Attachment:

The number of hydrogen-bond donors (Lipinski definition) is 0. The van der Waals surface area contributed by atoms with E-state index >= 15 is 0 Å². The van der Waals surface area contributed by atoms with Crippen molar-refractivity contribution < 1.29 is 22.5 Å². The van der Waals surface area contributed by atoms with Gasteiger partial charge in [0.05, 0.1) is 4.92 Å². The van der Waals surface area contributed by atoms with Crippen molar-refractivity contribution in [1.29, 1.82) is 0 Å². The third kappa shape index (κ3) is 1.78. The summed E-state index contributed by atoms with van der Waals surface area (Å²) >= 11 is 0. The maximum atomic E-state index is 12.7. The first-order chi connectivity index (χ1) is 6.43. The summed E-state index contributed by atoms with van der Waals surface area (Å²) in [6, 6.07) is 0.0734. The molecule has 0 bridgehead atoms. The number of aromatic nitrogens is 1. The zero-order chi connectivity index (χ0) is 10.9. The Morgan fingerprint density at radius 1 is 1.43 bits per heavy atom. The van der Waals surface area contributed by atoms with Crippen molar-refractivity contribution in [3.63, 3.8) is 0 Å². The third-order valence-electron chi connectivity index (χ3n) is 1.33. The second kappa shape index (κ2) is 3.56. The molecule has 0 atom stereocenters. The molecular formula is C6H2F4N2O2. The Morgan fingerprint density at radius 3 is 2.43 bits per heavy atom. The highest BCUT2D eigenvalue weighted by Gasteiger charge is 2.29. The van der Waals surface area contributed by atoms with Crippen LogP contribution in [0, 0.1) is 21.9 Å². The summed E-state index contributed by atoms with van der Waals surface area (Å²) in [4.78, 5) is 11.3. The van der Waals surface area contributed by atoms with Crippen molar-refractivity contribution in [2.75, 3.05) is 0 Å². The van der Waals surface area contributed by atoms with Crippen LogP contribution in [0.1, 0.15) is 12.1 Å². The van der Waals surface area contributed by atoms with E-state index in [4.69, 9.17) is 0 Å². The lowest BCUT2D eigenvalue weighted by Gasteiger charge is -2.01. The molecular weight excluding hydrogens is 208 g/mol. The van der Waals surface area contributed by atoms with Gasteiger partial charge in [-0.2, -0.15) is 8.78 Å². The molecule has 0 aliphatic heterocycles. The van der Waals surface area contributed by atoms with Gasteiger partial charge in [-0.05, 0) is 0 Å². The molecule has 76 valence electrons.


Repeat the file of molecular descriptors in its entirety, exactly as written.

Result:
The number of hydrogen-bond donors (Lipinski definition) is 0. The van der Waals surface area contributed by atoms with E-state index >= 15 is 0 Å². The van der Waals surface area contributed by atoms with Crippen molar-refractivity contribution < 1.29 is 22.5 Å². The van der Waals surface area contributed by atoms with Gasteiger partial charge in [0.05, 0.1) is 4.92 Å². The van der Waals surface area contributed by atoms with Crippen molar-refractivity contribution in [1.29, 1.82) is 0 Å². The third kappa shape index (κ3) is 1.78. The summed E-state index contributed by atoms with van der Waals surface area (Å²) >= 11 is 0. The maximum atomic E-state index is 12.7. The first-order chi connectivity index (χ1) is 6.43. The summed E-state index contributed by atoms with van der Waals surface area (Å²) in [6, 6.07) is 0.0734. The molecule has 0 bridgehead atoms. The number of aromatic nitrogens is 1. The zero-order chi connectivity index (χ0) is 10.9. The Morgan fingerprint density at radius 1 is 1.43 bits per heavy atom. The van der Waals surface area contributed by atoms with Crippen molar-refractivity contribution in [3.63, 3.8) is 0 Å². The third-order valence-electron chi connectivity index (χ3n) is 1.33. The second kappa shape index (κ2) is 3.56. The molecule has 0 atom stereocenters. The molecular formula is C6H2F4N2O2. The Morgan fingerprint density at radius 3 is 2.43 bits per heavy atom. The highest BCUT2D eigenvalue weighted by Gasteiger charge is 2.29. The van der Waals surface area contributed by atoms with Crippen LogP contribution in [0, 0.1) is 21.9 Å². The summed E-state index contributed by atoms with van der Waals surface area (Å²) in [4.78, 5) is 11.3. The van der Waals surface area contributed by atoms with Crippen molar-refractivity contribution in [2.75, 3.05) is 0 Å². The van der Waals surface area contributed by atoms with Crippen LogP contribution in [0.1, 0.15) is 12.1 Å². The van der Waals surface area contributed by atoms with E-state index in [4.69, 9.17) is 0 Å². The lowest BCUT2D eigenvalue weighted by Gasteiger charge is -2.01. The molecular weight excluding hydrogens is 208 g/mol. The van der Waals surface area contributed by atoms with Gasteiger partial charge in [-0.2, -0.15) is 8.78 Å². The molecule has 0 aliphatic heterocycles. The van der Waals surface area contributed by atoms with Gasteiger partial charge in [-0.05, 0) is 0 Å². The molecule has 76 valence electrons.